Dear Dr Liz, my girlfriend is having a baby in a few weeks and I want to be prepared as her birth partner. What can I do!?

The average length of labour with a first time mum is more than 12 hours, so trying to be a supportive birth partner is important. Before birth, ask your partner if she has a birth plan.

Things that you might like to help your partner with in the lead up to birth include packing a bag for the hospital, as well as helping choosing music, massage oils or scents. On the day, be adaptable. Sometimes circumstances change, and your partner needs you there for anything from a joke, a hug or maybe a cry. Be polite to the midwives and staff to try and help bring a calm and supportive environment into the birth. Good luck!

Are you a mum-to-be and looking for an obstetrician to assist you through this journey, or a birthing partner with more questions? Get into touch with the team at Dr Elizabeth Jackson’s clinic today.



Dear Dr Liz, I am getting really nervous about the birth of my baby. What are the pros and cons of a C-Section?

It is normal to be nervous about birth. It’s important to talk to your midwife, GP or obstetrician about concerns you have in your pregnancy.

Vaginal birth is often considered the preferred mode of delivery due to quicker recovery. There is also less intervention compared with Caesarean section. There are some elements of vaginal birth which can cause concern for women. Some include pain, injury to pelvic floor and the need for an emergency instrumental or Caesarean.

For Caesars, concerns include a longer recovery, risk of surgery and implications for future birth. Reasons why women may elect for a Caesarean section include personal preference, baby position or previous birth outcome.


Know your midwife


There is so much choice when it comes to childbirth. At Cairns Private Hospital we have made it a lot easier for mums-to-be to have the very best of all worlds with our new Know Your Midwife program.


There is so much choice when it comes to childbirth. At Cairns Private Hospital we have made it a lot easier for mums-to-be to have the very best of all worlds with our new Know Your Midwife program.

This program offers mums-to-be the very best in midwifery care from pregnancy through to labour and postnatal care. Our Know Your Midwife (KYM) program is unique in that it offers women the benefit of having their chosen obstetrician and the support of midwives they know.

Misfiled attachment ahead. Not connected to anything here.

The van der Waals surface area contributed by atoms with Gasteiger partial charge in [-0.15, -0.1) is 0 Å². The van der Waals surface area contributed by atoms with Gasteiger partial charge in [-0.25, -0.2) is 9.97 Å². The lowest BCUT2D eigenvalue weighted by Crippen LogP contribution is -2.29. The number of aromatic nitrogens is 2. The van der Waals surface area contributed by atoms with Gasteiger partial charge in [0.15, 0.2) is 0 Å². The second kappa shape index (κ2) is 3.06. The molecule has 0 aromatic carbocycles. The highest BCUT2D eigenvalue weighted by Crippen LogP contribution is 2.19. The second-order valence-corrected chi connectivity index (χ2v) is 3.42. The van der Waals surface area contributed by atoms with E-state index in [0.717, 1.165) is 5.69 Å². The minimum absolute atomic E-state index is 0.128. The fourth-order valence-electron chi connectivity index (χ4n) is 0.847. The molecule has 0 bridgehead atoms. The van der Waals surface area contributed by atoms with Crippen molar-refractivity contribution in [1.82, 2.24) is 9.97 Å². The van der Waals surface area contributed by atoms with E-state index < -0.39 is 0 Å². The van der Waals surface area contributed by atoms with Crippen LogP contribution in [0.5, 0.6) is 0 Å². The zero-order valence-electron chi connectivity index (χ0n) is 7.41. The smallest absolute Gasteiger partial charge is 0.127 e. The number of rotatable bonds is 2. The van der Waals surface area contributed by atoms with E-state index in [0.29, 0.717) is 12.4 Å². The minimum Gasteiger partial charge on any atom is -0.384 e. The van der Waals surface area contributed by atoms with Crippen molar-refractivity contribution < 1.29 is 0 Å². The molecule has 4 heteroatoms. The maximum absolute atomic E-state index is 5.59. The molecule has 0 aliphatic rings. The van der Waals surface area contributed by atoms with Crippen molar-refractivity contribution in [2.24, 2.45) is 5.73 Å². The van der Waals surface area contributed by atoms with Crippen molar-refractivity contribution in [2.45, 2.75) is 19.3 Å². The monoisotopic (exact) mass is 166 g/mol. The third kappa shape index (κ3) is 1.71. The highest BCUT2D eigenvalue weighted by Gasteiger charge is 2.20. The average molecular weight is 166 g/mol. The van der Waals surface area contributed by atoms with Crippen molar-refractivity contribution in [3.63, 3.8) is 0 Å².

Our Know Your Midwife program offers women access to midwifery continuity of care, labour and birth care, shared-care and postnatal care for up to six weeks after the birth of their child. The program also offers parenting education and support throughout pregnancy. Our hospital’s team of allied health professionals are also there to assist including physiotherapists and lactation consultants. There is also support for mums with comprehensive antenatal care.

This program has been running for nearly 12 months at the Cairns Private Hospital and has been well received by both new and existing mums. Studies have found that women who are cared for by the same midwife throughout their pregnancy are less likely to need intervention during labour and are less likely to report a traumatic birth.

Midwifery Continuity of Care: “…being cared for by, and able to build trust and rapport with, the same Midwife during pregnancy, through labour and birth, and into the early weeks of mothering – has benefits for mothers, babies and society.” – Australian College
of Midwives, 2017.

Our Know Your Midwife program offers the very best of care, both with the obstetrician of choice and midwives that mums-to-be, form meaningful and trusted relationships with. It helps reduce much of the stress and anxiety associated with childbirth and in the early days that follow.

To find out more about our Know Your Midwife program speak to your obstetrician from as early as your first appointment or contact Cairns Private Hospital Women’s Health Unit.

For more information, please contact Cairns Private Hospital’s Women’s Unit on 4052 5253.